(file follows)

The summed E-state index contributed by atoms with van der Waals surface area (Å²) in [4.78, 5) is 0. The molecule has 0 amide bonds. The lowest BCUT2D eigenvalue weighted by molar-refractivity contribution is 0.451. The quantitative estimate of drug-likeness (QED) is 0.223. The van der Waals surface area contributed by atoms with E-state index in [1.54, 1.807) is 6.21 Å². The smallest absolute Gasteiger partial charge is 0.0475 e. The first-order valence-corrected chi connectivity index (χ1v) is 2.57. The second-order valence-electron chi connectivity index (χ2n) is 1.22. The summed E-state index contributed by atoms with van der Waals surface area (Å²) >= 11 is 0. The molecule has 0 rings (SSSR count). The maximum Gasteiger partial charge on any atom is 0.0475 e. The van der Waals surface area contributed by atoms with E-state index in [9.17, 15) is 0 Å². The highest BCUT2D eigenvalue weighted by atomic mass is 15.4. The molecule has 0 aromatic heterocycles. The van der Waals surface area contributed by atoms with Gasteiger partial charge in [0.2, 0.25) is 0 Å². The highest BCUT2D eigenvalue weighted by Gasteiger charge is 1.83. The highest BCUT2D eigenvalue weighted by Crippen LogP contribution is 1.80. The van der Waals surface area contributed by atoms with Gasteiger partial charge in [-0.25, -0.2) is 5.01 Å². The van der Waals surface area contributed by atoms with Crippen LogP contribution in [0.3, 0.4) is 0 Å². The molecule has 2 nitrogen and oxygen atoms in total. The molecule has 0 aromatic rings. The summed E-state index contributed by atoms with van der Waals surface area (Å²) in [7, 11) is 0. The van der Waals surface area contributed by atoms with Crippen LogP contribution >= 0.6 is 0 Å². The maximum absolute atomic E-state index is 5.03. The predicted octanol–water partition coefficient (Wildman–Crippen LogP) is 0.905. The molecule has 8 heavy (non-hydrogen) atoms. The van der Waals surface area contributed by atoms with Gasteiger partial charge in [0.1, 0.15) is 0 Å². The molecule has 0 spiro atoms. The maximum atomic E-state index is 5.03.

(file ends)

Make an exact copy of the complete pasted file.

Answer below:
The summed E-state index contributed by atoms with van der Waals surface area (Å²) in [4.78, 5) is 0. The molecule has 0 amide bonds. The lowest BCUT2D eigenvalue weighted by molar-refractivity contribution is 0.451. The quantitative estimate of drug-likeness (QED) is 0.223. The van der Waals surface area contributed by atoms with E-state index in [1.54, 1.807) is 6.21 Å². The smallest absolute Gasteiger partial charge is 0.0475 e. The first-order valence-corrected chi connectivity index (χ1v) is 2.57. The second-order valence-electron chi connectivity index (χ2n) is 1.22. The summed E-state index contributed by atoms with van der Waals surface area (Å²) >= 11 is 0. The molecule has 0 rings (SSSR count). The maximum Gasteiger partial charge on any atom is 0.0475 e. The van der Waals surface area contributed by atoms with E-state index in [9.17, 15) is 0 Å². The highest BCUT2D eigenvalue weighted by atomic mass is 15.4. The molecule has 0 aromatic heterocycles. The van der Waals surface area contributed by atoms with Gasteiger partial charge in [0.2, 0.25) is 0 Å². The highest BCUT2D eigenvalue weighted by Gasteiger charge is 1.83. The highest BCUT2D eigenvalue weighted by Crippen LogP contribution is 1.80. The van der Waals surface area contributed by atoms with Gasteiger partial charge in [-0.25, -0.2) is 5.01 Å². The van der Waals surface area contributed by atoms with Crippen LogP contribution in [0.3, 0.4) is 0 Å². The molecule has 2 nitrogen and oxygen atoms in total. The molecule has 0 aromatic rings. The summed E-state index contributed by atoms with van der Waals surface area (Å²) in [7, 11) is 0. The van der Waals surface area contributed by atoms with Crippen LogP contribution >= 0.6 is 0 Å². The maximum absolute atomic E-state index is 5.03. The predicted octanol–water partition coefficient (Wildman–Crippen LogP) is 0.905. The molecule has 8 heavy (non-hydrogen) atoms. The van der Waals surface area contributed by atoms with Gasteiger partial charge in [0.1, 0.15) is 0 Å². The molecule has 0 spiro atoms. The maximum atomic E-state index is 5.03.